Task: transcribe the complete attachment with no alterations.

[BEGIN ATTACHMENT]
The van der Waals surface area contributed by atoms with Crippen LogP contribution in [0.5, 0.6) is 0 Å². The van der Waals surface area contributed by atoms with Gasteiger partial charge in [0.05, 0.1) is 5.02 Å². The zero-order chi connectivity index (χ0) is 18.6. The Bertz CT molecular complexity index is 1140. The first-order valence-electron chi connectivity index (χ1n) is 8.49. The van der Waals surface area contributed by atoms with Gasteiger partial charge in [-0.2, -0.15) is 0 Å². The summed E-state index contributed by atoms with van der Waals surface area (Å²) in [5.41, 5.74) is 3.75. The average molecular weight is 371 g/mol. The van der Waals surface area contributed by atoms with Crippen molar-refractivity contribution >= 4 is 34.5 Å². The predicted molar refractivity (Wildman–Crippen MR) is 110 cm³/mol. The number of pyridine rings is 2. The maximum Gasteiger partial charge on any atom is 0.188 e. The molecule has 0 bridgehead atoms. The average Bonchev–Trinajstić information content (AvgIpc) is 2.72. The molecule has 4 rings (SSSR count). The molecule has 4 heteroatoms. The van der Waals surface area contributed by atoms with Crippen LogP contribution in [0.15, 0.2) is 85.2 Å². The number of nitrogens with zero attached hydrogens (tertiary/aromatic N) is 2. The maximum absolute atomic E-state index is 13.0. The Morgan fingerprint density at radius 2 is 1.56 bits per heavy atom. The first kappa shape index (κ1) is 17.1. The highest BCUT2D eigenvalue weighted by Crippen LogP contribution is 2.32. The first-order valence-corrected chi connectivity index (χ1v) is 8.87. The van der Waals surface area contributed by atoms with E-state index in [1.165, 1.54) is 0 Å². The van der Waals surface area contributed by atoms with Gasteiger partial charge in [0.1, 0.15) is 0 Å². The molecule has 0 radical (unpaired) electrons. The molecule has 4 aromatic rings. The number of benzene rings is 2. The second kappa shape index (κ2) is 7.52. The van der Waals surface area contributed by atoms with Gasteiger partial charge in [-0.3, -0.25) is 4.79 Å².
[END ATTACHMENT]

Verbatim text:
The van der Waals surface area contributed by atoms with Crippen LogP contribution in [0.5, 0.6) is 0 Å². The van der Waals surface area contributed by atoms with Gasteiger partial charge in [0.05, 0.1) is 5.02 Å². The zero-order chi connectivity index (χ0) is 18.6. The Bertz CT molecular complexity index is 1140. The first-order valence-electron chi connectivity index (χ1n) is 8.49. The van der Waals surface area contributed by atoms with Gasteiger partial charge in [-0.2, -0.15) is 0 Å². The summed E-state index contributed by atoms with van der Waals surface area (Å²) in [5.41, 5.74) is 3.75. The average molecular weight is 371 g/mol. The van der Waals surface area contributed by atoms with Crippen molar-refractivity contribution >= 4 is 34.5 Å². The predicted molar refractivity (Wildman–Crippen MR) is 110 cm³/mol. The number of pyridine rings is 2. The maximum Gasteiger partial charge on any atom is 0.188 e. The molecule has 0 bridgehead atoms. The average Bonchev–Trinajstić information content (AvgIpc) is 2.72. The molecule has 4 rings (SSSR count). The molecule has 4 heteroatoms. The van der Waals surface area contributed by atoms with Crippen LogP contribution in [0.15, 0.2) is 85.2 Å². The number of nitrogens with zero attached hydrogens (tertiary/aromatic N) is 2. The maximum absolute atomic E-state index is 13.0. The Morgan fingerprint density at radius 2 is 1.56 bits per heavy atom. The first kappa shape index (κ1) is 17.1. The highest BCUT2D eigenvalue weighted by Crippen LogP contribution is 2.32. The first-order valence-corrected chi connectivity index (χ1v) is 8.87. The van der Waals surface area contributed by atoms with E-state index in [1.165, 1.54) is 0 Å². The van der Waals surface area contributed by atoms with Gasteiger partial charge in [0.1, 0.15) is 0 Å². The molecule has 0 radical (unpaired) electrons. The molecule has 4 aromatic rings. The number of benzene rings is 2. The second kappa shape index (κ2) is 7.52. The van der Waals surface area contributed by atoms with Gasteiger partial charge in [-0.3, -0.25) is 4.79 Å².